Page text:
Profile in Service: Harry Miller

Harry MillerBy: Fred Apgar

With a career that spanned two branches of service and three wars, Harry Miller exemplifies the value of service to our nation. Miller grew up in Columbus, Ohio, the youngest of six children. To help support his family, he worked halftime while going to school. In 1944, he dropped out high school to enlist in the Army. Miller completed Basic Training at Fort Knox, Kentucky and was assigned to an armored unit. He arrived in Europe in November 1944 and was assigned to the 1st Army, 740th Tank Battalion. Miller joined his unit at New Chateau in the Ardennes and saw immediate combat during the Battle of the Bulge. He was a member of a five-man tank crew assigned to an assault platoon. When the Allies successfully forced the Germans to retreat, Miller was then attached to the 82nd Airborne and fought the Germans across the Siegfried Line, having to overcome numerous tank traps, sniper teams and hardened positions.

Upon crossing the Rhine River, his unit captured thousands of German soldiers who knew the war was about to end. According to some of the captured troops, they preferred to be captured by American forces rather than surrendering to the Russians.

Tanks and Infantrymen of the 82nd Airborne Division, Company G, 740th Tank Battalion, 504th Regiment, push through the snow toward their objective in Belgium.

Tanks and Infantrymen of the 82nd Airborne Division, Company G, 740th Tank Battalion, 504th Regiment, push through the snow toward their objective in Belgium.

Once hostilities ended in May 1945, Miller’s job became that of occupation duty. For the next three years, Miller served as an MP in the 2nd Constabulary Regiment. After a brief visit with family in the United States, Miller continued to serve in occupation duty, but this time it was in Japan. He was assigned to the forward communications center of MacArthur’s Headquarters, a unit in which he would continue to serve for the next five years. When the Korean War started, the communications center, of which Miller was now in charge, was transferred to Korea. After a year of duty in Korea, Miller was reassigned to the Army Security Agency and sent to German, once again. When the Army refused to honor his request to return to Korea, Miller left the Army after 10 years of service. In hopes of being assigned to Korea, he immediately joined the Air Force with no loss in rank.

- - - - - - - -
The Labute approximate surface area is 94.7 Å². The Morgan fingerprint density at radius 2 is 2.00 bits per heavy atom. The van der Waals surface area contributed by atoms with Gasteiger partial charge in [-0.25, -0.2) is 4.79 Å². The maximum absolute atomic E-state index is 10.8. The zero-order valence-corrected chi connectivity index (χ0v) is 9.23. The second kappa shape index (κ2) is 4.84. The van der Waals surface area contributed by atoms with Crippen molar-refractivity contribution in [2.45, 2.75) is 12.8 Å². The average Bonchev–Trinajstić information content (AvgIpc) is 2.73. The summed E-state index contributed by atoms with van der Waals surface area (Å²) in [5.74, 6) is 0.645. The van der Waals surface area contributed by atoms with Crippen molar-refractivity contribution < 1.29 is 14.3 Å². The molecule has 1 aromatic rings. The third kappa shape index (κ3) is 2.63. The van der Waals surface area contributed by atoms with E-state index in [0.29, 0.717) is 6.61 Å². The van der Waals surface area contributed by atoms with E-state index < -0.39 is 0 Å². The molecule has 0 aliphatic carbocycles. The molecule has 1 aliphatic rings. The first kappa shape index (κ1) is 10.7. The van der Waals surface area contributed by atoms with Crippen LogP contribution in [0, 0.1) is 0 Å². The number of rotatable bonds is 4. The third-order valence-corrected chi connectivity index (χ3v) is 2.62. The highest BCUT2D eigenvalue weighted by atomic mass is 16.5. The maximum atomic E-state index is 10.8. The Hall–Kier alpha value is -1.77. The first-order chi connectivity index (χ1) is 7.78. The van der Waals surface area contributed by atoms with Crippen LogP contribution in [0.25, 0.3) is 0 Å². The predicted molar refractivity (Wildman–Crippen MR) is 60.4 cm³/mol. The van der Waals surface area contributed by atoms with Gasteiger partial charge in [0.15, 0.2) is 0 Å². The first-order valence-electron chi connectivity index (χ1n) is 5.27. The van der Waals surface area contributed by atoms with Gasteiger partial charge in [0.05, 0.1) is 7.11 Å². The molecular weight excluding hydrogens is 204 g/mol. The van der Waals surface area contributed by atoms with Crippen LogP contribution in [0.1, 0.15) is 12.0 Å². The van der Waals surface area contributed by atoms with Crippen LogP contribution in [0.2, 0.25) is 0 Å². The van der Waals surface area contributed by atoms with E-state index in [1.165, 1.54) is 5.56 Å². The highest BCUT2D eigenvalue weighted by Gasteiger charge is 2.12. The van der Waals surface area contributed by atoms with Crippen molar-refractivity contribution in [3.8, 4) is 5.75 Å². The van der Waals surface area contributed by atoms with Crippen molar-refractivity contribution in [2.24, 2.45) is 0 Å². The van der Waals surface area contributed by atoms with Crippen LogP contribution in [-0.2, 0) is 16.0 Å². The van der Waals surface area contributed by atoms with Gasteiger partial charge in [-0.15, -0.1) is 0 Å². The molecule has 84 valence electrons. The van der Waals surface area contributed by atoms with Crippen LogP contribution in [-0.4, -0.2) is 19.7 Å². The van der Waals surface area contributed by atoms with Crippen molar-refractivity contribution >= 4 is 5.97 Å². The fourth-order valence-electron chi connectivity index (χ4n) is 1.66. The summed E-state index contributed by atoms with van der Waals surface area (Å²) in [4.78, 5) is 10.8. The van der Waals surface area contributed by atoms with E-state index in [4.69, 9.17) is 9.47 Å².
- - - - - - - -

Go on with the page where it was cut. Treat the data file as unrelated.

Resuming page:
Miller was assigned to the Air Defense Command, and after serving a two year tour at Stewart Air Force Base in Newburg, New York, Miller then served a remote tour at a radar site in Alaska. This tour of duty was on the DEW (Distance Early Warning) Line, was a system of radar stations in the far northern Arctic regions of Canada, with additional stations along the North Coast and Aleutian Islands of Alaska. The DEW Line was established to detect incoming Soviet bombers during the Cold War and provide early warning of any sea-land-air invasion.

After subsequent assignments back in the states and Germany, Miller was transferred to the Strategic Air Command. During the Vietnam War, Miller was a member of the Joint Targeting Task Force for B-52 operations and was responsible for generating the “Go-Codes” for all B-52 missions. Miller retired from the Air Force in 1966 at the rank of Senior Master Sergeant. After leaving the Air Force, Miller worked as a private investigator for Burns International and then served as Director of Security and Safety at a hospital in Albuquerque, N.M. For many years, Miller was the drummer in a local band that played weekly at the Edmonds Senior Center and at various parties and local events.

In 2012, Miller’s wife of 37 years, Helen, died suddenly. Miller has two sons and resides in a military retirement community in Washington, D.C.




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